Like Franklin, keeping Strong on campus could be a problem. Particularly if the Batesville, Ark., native gets a call from the Razorbacks at year's end.
2. Larry Fedora, North Carolina Tar Heels
Head coaching experience: Fifth year, four at Southern Miss
When I visited spring practice in Chapel Hill, I stood alongside still-new UNC AD Bubba Cunningham and members of his staff. They watched their new hire shake hands with members of the Rams Club, talk to the equipment manager about the texture of the numbers on the fall jerseys, and then coach up quarterback Bryn Renner on the finer points of the new "fast-break" offense ... all within the span of roughly five minutes.
"You like a guy that you can trust," Cunningham said. "Not in terms of honesty. I mean a coach who really runs things. I don't spend a lot of time worrying about Coach Fedora and what he's doing. They take care of it. And if he has a question or concern, he doesn't hesitate to address that with me or vice versa. That's not always the case between people in his job and people in my job."
Throughout the state, and to the chagrin of those who have made a recent living poaching talent, Fedora has seized UNC's Carolina blue roots and drummed up "flagship university" pride. That's already boosted recruiting and fundraising and helped circle the wagons in the face of recent scandals.
It also signifies something else. Explains a rival AD: "That's the sign of a man who isn't planning on going anywhere. This is the job he wants."
1. Steve Sarkisian, Washington Huskies
Head coaching experience: Fourth year, all at Washington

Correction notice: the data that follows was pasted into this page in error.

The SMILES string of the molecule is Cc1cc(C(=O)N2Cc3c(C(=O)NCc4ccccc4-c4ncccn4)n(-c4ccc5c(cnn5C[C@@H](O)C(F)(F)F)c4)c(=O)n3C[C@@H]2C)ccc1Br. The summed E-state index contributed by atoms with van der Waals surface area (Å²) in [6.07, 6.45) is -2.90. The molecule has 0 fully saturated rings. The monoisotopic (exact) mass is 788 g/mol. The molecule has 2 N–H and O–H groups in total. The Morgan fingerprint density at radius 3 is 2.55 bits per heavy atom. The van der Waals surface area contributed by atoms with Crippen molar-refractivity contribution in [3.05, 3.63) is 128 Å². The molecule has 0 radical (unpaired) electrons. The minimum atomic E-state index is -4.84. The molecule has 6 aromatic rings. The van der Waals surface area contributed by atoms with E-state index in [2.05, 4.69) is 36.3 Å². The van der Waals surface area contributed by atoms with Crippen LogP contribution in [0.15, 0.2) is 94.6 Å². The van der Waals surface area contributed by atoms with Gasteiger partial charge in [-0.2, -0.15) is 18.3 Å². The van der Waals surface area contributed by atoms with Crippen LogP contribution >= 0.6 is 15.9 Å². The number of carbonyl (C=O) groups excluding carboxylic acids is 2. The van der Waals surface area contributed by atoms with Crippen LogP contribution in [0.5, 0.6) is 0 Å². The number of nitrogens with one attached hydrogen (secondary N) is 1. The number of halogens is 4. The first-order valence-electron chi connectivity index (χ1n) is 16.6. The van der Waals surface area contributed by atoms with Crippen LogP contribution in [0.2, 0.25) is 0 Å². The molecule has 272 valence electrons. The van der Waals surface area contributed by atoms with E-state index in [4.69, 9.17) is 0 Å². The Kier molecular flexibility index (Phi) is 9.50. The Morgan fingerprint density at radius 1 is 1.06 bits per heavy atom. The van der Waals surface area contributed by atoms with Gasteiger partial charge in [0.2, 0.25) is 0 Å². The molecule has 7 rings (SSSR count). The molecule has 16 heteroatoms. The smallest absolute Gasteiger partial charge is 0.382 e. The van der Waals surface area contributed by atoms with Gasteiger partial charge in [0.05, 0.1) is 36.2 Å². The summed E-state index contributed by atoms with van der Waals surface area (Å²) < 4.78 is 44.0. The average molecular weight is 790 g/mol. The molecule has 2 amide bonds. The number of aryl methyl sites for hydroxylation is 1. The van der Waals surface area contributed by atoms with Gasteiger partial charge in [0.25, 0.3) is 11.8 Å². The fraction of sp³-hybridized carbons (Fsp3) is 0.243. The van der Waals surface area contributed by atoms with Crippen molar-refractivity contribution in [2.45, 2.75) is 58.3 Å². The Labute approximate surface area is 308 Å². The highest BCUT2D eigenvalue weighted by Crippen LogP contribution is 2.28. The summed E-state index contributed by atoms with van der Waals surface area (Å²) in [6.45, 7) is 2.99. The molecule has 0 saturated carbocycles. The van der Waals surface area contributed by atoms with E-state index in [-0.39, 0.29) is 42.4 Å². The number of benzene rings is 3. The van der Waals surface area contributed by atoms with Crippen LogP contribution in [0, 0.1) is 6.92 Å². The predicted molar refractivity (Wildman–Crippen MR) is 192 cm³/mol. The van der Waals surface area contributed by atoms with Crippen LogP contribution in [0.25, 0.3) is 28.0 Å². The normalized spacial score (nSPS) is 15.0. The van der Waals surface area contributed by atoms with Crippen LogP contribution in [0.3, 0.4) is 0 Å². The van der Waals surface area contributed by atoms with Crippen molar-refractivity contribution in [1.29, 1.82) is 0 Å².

When the former BYU QB took over a team that had just gone 0-12, Sarkisian received as many calls saying, "WTH?" as he did congratulations. But he has amazingly posted an over-.500 record of 20-19 and two straight seasons of 7-6, both ending in bowl bids. More importantly, he has helmed makeovers of both facilities and attitudes.
"No one has had a bigger hole to have to dig out of than Sark did," says a West Coast AD. "You go up to Seattle now and for the first time in forever it feels like it did when Coach [Don] James was there."
The Huskies would appear to be standing over a possible threshold. The post-Jake Locker hangover is behind them. The schedule is set up for a possible role as Pac-12 and BCS spoiler (as pointed out in last week's list). Now they just need to shake free of their annual late-season struggles. More than a few observers believe that Sarkisian is the man to get them there.
"Forget about lack of experience," says the West Coast AD. "You either have the leadership DNA or you don't. Sarkisian has it."
The next five
Hugh Freeze, Ole Miss Rebels. Southeastern AD: "He's a Mississippi guy. The key to any good program builder is that he has to actually care about the program."
Dave Christensen, Wyoming Cowboys. West Coast AD: "One of the most underrated play callers in college football."
Kevin Sumlin, Texas A&M. Southeastern AD: "Immensely likable. A dream when dealing with alumni. But I have no idea if he can win without Case Keenum at quarterback."
Mario Cristobal, Florida International Golden Panthers. ACC AD: "He keeps turning down calls for other jobs. On one hand, his commitment to building FIU is admirable. On the other hand, you keep saying no and after a while people stop calling."
Sonny Dykes, Louisiana Tech Bulldogs. Southeastern AD: "I know he's signed for another five years. But there's no way he won't get snatched up by a bigger school before then."